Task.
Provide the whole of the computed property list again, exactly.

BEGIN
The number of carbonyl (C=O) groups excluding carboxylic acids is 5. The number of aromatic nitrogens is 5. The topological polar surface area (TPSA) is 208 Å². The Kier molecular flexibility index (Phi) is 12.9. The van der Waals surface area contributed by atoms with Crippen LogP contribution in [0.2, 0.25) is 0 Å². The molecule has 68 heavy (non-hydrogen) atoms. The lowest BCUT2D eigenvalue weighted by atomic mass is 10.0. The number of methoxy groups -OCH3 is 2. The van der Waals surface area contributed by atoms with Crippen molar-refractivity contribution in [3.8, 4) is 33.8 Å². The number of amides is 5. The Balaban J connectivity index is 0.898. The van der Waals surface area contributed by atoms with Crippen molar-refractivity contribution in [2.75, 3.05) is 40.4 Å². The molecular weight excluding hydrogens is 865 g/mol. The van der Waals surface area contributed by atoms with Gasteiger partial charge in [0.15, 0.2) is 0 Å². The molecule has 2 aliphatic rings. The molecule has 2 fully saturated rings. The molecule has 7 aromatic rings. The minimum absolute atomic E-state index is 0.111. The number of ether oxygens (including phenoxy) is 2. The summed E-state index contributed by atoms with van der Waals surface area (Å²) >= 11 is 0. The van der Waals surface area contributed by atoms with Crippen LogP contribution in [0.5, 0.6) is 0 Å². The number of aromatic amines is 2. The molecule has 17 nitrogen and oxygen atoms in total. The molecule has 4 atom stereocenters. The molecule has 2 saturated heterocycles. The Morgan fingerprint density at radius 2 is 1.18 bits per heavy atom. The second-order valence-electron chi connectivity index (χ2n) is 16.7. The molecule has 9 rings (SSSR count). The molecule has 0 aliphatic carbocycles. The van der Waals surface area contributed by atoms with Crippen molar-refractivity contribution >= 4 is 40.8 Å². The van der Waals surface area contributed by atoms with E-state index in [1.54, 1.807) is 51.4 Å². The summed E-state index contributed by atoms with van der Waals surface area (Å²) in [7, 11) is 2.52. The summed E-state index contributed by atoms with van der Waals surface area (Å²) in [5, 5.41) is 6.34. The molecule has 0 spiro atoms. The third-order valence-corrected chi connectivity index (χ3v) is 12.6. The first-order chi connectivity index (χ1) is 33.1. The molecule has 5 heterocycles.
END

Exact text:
The number of carbonyl (C=O) groups excluding carboxylic acids is 5. The number of aromatic nitrogens is 5. The topological polar surface area (TPSA) is 208 Å². The Kier molecular flexibility index (Phi) is 12.9. The van der Waals surface area contributed by atoms with Crippen LogP contribution in [0.2, 0.25) is 0 Å². The molecule has 68 heavy (non-hydrogen) atoms. The lowest BCUT2D eigenvalue weighted by atomic mass is 10.0. The number of methoxy groups -OCH3 is 2. The van der Waals surface area contributed by atoms with Crippen molar-refractivity contribution in [3.8, 4) is 33.8 Å². The number of amides is 5. The Balaban J connectivity index is 0.898. The van der Waals surface area contributed by atoms with Crippen molar-refractivity contribution in [2.75, 3.05) is 40.4 Å². The molecular weight excluding hydrogens is 865 g/mol. The van der Waals surface area contributed by atoms with Gasteiger partial charge in [0.15, 0.2) is 0 Å². The molecule has 2 aliphatic rings. The molecule has 2 fully saturated rings. The molecule has 7 aromatic rings. The minimum absolute atomic E-state index is 0.111. The number of ether oxygens (including phenoxy) is 2. The summed E-state index contributed by atoms with van der Waals surface area (Å²) >= 11 is 0. The van der Waals surface area contributed by atoms with Crippen LogP contribution in [0.5, 0.6) is 0 Å². The number of aromatic amines is 2. The molecule has 17 nitrogen and oxygen atoms in total. The molecule has 4 atom stereocenters. The molecule has 2 saturated heterocycles. The Morgan fingerprint density at radius 2 is 1.18 bits per heavy atom. The second-order valence-electron chi connectivity index (χ2n) is 16.7. The molecule has 9 rings (SSSR count). The molecule has 0 aliphatic carbocycles. The van der Waals surface area contributed by atoms with Crippen molar-refractivity contribution >= 4 is 40.8 Å². The van der Waals surface area contributed by atoms with E-state index in [1.54, 1.807) is 51.4 Å². The summed E-state index contributed by atoms with van der Waals surface area (Å²) in [7, 11) is 2.52. The summed E-state index contributed by atoms with van der Waals surface area (Å²) in [5, 5.41) is 6.34. The molecule has 0 spiro atoms. The third-order valence-corrected chi connectivity index (χ3v) is 12.6. The first-order chi connectivity index (χ1) is 33.1. The molecule has 5 heterocycles.